Excerpt from Radical Evolution by Joel Garreau, plus links to reviews, author biography & more

Summary |  Excerpt |  Reading Guide |  Reviews |  Beyond the Book |  Readalikes |  Genres & Themes |  Author Bio

Radical Evolution

The Promise and Peril of Enhancing Our Minds, Our Bodies -- and What It Means to Be Human

by Joel Garreau

Radical Evolution
  • Critics' Opinion:

    Readers' Opinion:

     Not Yet Rated
  • First Published:
    May 2005, 400 pages
    Paperback:
    May 2006, 400 pages

  • Rate this book


Book Reviewed by:
BookBrowse Review Team

Buy This Book

About this Book

Print Excerpt


What they care about is what it means to be human, what it means to have relationships, what it means to live life, to have loves, or to tell lies. If you want to engage such people, you have to tell a story about culture and values–who we are, how we got that way, where we're headed and what makes us tick. That's what has always interested me; it's what my reporting has always been about. The gee-whiz technology is just a window through which to gaze upon human nature.

Four interrelated, intertwining technologies are cranking up to modify human nature. Call them the GRIN technologies–the genetic, robotic, information and nano processes. These four advances are intermingling and feeding on one another, and they are collectively creating a curve of change unlike anything we humans have ever seen.

Already, enhanced people walk among us. You can see it most clearly wherever you find the keenest competition. Sport is a good example. "The current doping agony," says John Hoberman, a University of Texas authority on performance drugs, "is a kind of very confused referendum on the future of human enhancement." Extreme pharmacological sport did not begin or end with East Germany. Some athletes today look grotesque. Curt Schilling, the All-Star pitcher, in 2002 talked to Sports Illustrated about the major leagues. "Guys out there look like Mr. Potato Head, with a head and arms and six or seven body parts that just don't look right." Competitive bodybuilding is already divided into tested shows (i.e., drug free) versus untested shows (anything goes).That's merely the beginning. Scientists at the University of Pennsylvania who created genetically modified "mighty mice" have been deluged by calls from athletes and coaches who want to try this technology themselves. These mice are shockingly large and muscular. They are built like steers, with massive haunches and necks wider than their heads. Could such gene doping work in humans–assuming it isn't already? "Oh yeah, it's easy," H. Lee Sweeney, chairman of Penn's Department of Physiology, told The New York Times. "Anyone who can clone a gene and work with cells could do it. It's not a mystery....You could change the endurance of the muscle or modulate the speed–all the performance characteristics. All the biology is there. If someone said, 'Here's $10 million–I want you to do everything you can think of in terms of sports,' you could get pretty imaginative."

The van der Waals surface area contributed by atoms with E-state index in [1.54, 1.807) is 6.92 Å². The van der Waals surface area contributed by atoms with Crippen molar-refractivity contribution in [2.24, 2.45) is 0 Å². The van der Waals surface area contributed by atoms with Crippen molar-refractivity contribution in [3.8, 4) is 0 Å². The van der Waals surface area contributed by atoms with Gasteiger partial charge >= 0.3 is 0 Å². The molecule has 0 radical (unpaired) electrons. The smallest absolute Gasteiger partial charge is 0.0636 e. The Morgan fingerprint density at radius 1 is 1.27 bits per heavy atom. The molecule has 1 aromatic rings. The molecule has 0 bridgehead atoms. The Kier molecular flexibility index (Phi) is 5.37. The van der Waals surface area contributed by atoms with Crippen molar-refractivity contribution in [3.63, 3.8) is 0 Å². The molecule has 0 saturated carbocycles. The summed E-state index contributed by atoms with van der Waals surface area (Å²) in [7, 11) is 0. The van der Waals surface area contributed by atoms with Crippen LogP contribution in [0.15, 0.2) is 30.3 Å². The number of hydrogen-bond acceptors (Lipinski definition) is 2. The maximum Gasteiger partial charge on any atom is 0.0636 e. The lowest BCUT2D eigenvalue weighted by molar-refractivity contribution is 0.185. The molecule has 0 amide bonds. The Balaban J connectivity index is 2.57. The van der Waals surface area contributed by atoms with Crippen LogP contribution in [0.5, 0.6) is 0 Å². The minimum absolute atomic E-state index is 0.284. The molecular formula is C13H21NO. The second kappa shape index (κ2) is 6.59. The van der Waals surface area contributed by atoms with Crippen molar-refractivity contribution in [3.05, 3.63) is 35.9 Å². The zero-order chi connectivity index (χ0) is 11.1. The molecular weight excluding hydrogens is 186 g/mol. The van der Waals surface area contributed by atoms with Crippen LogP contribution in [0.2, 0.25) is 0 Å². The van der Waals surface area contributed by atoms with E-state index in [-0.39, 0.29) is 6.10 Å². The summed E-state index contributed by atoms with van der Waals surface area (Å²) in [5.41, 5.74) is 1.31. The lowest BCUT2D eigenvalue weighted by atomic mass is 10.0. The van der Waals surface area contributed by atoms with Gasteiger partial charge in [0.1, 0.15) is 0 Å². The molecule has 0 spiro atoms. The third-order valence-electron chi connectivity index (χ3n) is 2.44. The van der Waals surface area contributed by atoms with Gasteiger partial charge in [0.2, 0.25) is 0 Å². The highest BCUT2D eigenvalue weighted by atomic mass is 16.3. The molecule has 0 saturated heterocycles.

Then there's the military. Remember the comic-book superheroes of the 1930s and 1940s, from Superman to Wonder Woman? Most of their superpowers right now either exist or are in engineering. If you can watch a car chase in Afghanistan with a Predator, you've effectively got telescopic vision. If you can figure out what's inside a cave by peering into the earth with a seismic ground pinger, you've got X-ray vision. Want super strength? At the University of California at Berkeley, the U.S. Army has got a functioning prototype exoskeleton suit that allows a soldier to carry 180 pounds as if it were only 4.4 pounds. At Natick Labs in Massachusetts, the U.S. Army imagines that such an exoskeleton suit may ultimately allow soldiers to leap tall buildings with a single bound.